Romney on Airplane Windows: Wife's Emergency Landing Sparks Controversial Comments

Presidential candidate Mitt Romney has been mocked by media outlets after being accused of suggesting that passengers should be capable of rolling down the windows of an airplane.

Last week a plane carrying Ann Romney was forced into an emergency landing after an electric fire filled the plane with smoke. Mitt Romney described the situation as dangerous because Ann had no place to go.

He made the statement to The Los Angeles Times while at a fundraising event.

"When you have a fire in an aircraft, there's no place to go, exactly, there's no- and you can't find any oxygen from outside the aircraft to get in the aircraft, because the windows don't open. I don't know why they don't do that. It's a real problem. So it's very dangerous," said the former governor.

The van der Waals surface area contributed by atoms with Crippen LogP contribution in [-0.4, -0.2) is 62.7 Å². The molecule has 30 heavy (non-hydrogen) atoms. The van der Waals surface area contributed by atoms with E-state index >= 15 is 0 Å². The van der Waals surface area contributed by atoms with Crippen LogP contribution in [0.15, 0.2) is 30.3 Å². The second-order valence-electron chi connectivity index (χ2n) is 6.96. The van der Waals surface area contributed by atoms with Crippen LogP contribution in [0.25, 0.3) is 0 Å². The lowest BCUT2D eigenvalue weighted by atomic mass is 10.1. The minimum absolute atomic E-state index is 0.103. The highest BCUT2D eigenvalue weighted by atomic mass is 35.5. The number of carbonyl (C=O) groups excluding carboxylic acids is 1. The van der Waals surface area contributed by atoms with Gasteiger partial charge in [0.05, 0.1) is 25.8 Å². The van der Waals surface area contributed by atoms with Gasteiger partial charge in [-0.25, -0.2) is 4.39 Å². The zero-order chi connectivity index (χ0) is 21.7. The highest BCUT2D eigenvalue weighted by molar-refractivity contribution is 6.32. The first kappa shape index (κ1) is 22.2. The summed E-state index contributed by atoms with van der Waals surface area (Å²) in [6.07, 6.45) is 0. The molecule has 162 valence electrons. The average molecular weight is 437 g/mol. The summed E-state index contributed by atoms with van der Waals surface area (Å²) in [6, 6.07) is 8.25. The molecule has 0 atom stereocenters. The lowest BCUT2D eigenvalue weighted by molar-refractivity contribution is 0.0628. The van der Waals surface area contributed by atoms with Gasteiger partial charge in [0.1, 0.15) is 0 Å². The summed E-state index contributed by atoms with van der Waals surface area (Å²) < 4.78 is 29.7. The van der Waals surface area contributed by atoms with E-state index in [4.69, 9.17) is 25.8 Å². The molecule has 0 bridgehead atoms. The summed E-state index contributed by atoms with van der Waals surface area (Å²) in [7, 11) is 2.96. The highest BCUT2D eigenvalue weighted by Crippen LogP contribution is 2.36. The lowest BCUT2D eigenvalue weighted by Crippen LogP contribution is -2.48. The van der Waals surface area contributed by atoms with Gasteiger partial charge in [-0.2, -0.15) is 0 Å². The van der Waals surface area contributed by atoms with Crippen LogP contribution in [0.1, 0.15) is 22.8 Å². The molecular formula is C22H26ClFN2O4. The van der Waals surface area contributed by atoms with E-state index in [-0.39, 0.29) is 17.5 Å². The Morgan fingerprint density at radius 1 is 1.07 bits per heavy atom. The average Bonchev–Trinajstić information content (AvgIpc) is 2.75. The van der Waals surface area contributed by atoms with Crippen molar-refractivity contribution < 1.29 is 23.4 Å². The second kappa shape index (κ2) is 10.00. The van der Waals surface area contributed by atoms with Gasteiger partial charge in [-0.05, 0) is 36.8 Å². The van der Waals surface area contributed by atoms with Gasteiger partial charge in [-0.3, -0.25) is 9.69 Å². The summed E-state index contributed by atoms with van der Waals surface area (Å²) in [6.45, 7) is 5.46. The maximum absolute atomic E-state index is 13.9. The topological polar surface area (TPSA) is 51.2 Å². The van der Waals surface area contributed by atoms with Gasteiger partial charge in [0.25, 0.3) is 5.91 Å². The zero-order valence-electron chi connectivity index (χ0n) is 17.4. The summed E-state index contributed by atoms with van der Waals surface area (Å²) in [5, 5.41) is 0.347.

Social media sites had fun with the candidate's statement, questioning whether Romney was suggesting that windows should roll down on a plane.

"I mean, wouldn't it be awesome to be able to crack the window when you're at 35,000 feet? You know, get a taste of that 500+ mile per hour breeze?" Jed Lewison said on the DailyKoS.

"It'd be like the mile-high club for Seamus, with the added benefit of asphyxiation induced by the low oxygen levels at cruising altitude-assuming that you manage to avoid having the plane rip apart due to the sudden loss of cabin pressure," Lewison added.

Although Romney did not directly say airplane windows should be able to open, many of his critics have jumped on his comments as suggesting that's what he meant. Many internet were so surprised at the supposed comments that they even asked sites like the DailyKOS and Gawker if it was simply an attempt at satire.

"I so hope he was joking and I so hope either to see a clip where it is obvious or no clip at all so we can just accept their word for it when they come out and say he was joking," newfie commented on the KOS blog.

"This is NOT satire. Mitt Romney thinks airplane windows should roll down. No, really," Roger Ebert wrote on the LA Times blog.